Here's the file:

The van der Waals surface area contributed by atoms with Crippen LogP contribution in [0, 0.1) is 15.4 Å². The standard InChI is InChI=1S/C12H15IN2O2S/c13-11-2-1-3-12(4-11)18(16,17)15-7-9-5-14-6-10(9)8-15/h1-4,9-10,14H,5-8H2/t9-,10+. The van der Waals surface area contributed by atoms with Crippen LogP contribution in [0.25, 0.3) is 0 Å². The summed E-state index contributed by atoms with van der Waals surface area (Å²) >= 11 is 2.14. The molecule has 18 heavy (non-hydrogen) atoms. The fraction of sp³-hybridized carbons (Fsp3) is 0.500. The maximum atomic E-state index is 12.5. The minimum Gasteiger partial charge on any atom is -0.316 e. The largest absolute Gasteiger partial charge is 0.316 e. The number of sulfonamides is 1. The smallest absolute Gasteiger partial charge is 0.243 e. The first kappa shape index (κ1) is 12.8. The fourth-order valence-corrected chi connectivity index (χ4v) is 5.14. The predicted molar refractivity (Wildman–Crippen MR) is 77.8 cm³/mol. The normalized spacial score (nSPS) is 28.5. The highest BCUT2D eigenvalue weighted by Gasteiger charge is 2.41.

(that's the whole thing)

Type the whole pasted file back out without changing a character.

The van der Waals surface area contributed by atoms with Crippen LogP contribution in [0, 0.1) is 15.4 Å². The standard InChI is InChI=1S/C12H15IN2O2S/c13-11-2-1-3-12(4-11)18(16,17)15-7-9-5-14-6-10(9)8-15/h1-4,9-10,14H,5-8H2/t9-,10+. The van der Waals surface area contributed by atoms with Crippen LogP contribution in [0.25, 0.3) is 0 Å². The summed E-state index contributed by atoms with van der Waals surface area (Å²) >= 11 is 2.14. The molecule has 18 heavy (non-hydrogen) atoms. The fraction of sp³-hybridized carbons (Fsp3) is 0.500. The maximum atomic E-state index is 12.5. The minimum Gasteiger partial charge on any atom is -0.316 e. The largest absolute Gasteiger partial charge is 0.316 e. The number of sulfonamides is 1. The smallest absolute Gasteiger partial charge is 0.243 e. The first kappa shape index (κ1) is 12.8. The fourth-order valence-corrected chi connectivity index (χ4v) is 5.14. The predicted molar refractivity (Wildman–Crippen MR) is 77.8 cm³/mol. The normalized spacial score (nSPS) is 28.5. The highest BCUT2D eigenvalue weighted by Gasteiger charge is 2.41.